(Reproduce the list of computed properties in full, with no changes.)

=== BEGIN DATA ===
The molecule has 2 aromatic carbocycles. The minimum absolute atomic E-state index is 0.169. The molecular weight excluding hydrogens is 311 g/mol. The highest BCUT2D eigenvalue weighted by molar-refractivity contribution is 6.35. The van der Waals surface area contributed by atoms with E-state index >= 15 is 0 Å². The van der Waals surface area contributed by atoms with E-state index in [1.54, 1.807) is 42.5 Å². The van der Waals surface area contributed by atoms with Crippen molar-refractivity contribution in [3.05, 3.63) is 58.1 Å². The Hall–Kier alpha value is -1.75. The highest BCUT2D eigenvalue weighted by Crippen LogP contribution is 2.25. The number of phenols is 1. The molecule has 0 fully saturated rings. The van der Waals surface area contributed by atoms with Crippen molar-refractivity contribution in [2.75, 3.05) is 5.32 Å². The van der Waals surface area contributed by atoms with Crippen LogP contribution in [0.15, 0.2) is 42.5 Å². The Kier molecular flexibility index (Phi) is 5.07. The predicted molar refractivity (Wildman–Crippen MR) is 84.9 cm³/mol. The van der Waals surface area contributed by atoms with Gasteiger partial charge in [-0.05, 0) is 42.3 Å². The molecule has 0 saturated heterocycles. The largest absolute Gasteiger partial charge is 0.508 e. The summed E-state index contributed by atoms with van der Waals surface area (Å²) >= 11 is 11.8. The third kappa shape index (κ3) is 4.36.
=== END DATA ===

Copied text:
The molecule has 2 aromatic carbocycles. The minimum absolute atomic E-state index is 0.169. The molecular weight excluding hydrogens is 311 g/mol. The highest BCUT2D eigenvalue weighted by molar-refractivity contribution is 6.35. The van der Waals surface area contributed by atoms with E-state index >= 15 is 0 Å². The van der Waals surface area contributed by atoms with E-state index in [1.54, 1.807) is 42.5 Å². The van der Waals surface area contributed by atoms with Crippen molar-refractivity contribution in [3.05, 3.63) is 58.1 Å². The Hall–Kier alpha value is -1.75. The highest BCUT2D eigenvalue weighted by Crippen LogP contribution is 2.25. The number of phenols is 1. The molecule has 0 fully saturated rings. The van der Waals surface area contributed by atoms with Crippen molar-refractivity contribution in [2.75, 3.05) is 5.32 Å². The van der Waals surface area contributed by atoms with Crippen LogP contribution in [0.15, 0.2) is 42.5 Å². The Kier molecular flexibility index (Phi) is 5.07. The predicted molar refractivity (Wildman–Crippen MR) is 84.9 cm³/mol. The van der Waals surface area contributed by atoms with Gasteiger partial charge in [-0.05, 0) is 42.3 Å². The molecule has 0 saturated heterocycles. The largest absolute Gasteiger partial charge is 0.508 e. The summed E-state index contributed by atoms with van der Waals surface area (Å²) >= 11 is 11.8. The third kappa shape index (κ3) is 4.36.